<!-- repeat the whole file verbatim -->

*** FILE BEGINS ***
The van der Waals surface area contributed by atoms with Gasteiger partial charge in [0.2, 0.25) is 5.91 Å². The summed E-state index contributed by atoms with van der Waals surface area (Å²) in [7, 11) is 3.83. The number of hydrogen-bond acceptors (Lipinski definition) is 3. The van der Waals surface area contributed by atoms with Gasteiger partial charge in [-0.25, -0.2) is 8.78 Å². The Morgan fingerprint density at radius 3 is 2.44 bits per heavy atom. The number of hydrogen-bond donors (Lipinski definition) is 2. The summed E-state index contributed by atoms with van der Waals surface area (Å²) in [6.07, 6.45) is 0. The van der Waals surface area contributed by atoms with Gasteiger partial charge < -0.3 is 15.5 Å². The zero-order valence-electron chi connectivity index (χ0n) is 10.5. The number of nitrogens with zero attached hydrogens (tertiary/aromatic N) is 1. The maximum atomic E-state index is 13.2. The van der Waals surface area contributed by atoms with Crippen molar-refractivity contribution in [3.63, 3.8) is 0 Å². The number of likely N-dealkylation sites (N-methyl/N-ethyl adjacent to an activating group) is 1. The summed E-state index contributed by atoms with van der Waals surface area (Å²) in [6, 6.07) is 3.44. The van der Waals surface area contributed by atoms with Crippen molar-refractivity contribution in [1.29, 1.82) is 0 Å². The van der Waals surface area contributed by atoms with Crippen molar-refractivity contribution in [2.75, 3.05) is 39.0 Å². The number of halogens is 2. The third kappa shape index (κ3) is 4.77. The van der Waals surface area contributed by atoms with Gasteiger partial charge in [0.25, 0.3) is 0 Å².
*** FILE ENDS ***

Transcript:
The van der Waals surface area contributed by atoms with Gasteiger partial charge in [0.2, 0.25) is 5.91 Å². The summed E-state index contributed by atoms with van der Waals surface area (Å²) in [7, 11) is 3.83. The number of hydrogen-bond acceptors (Lipinski definition) is 3. The van der Waals surface area contributed by atoms with Gasteiger partial charge in [-0.25, -0.2) is 8.78 Å². The Morgan fingerprint density at radius 3 is 2.44 bits per heavy atom. The number of hydrogen-bond donors (Lipinski definition) is 2. The summed E-state index contributed by atoms with van der Waals surface area (Å²) in [6.07, 6.45) is 0. The van der Waals surface area contributed by atoms with Gasteiger partial charge < -0.3 is 15.5 Å². The zero-order valence-electron chi connectivity index (χ0n) is 10.5. The number of nitrogens with zero attached hydrogens (tertiary/aromatic N) is 1. The maximum atomic E-state index is 13.2. The van der Waals surface area contributed by atoms with Crippen molar-refractivity contribution in [3.63, 3.8) is 0 Å². The number of likely N-dealkylation sites (N-methyl/N-ethyl adjacent to an activating group) is 1. The summed E-state index contributed by atoms with van der Waals surface area (Å²) in [6, 6.07) is 3.44. The van der Waals surface area contributed by atoms with Crippen molar-refractivity contribution in [1.29, 1.82) is 0 Å². The van der Waals surface area contributed by atoms with Crippen molar-refractivity contribution in [2.75, 3.05) is 39.0 Å². The number of halogens is 2. The third kappa shape index (κ3) is 4.77. The van der Waals surface area contributed by atoms with Gasteiger partial charge in [0.25, 0.3) is 0 Å².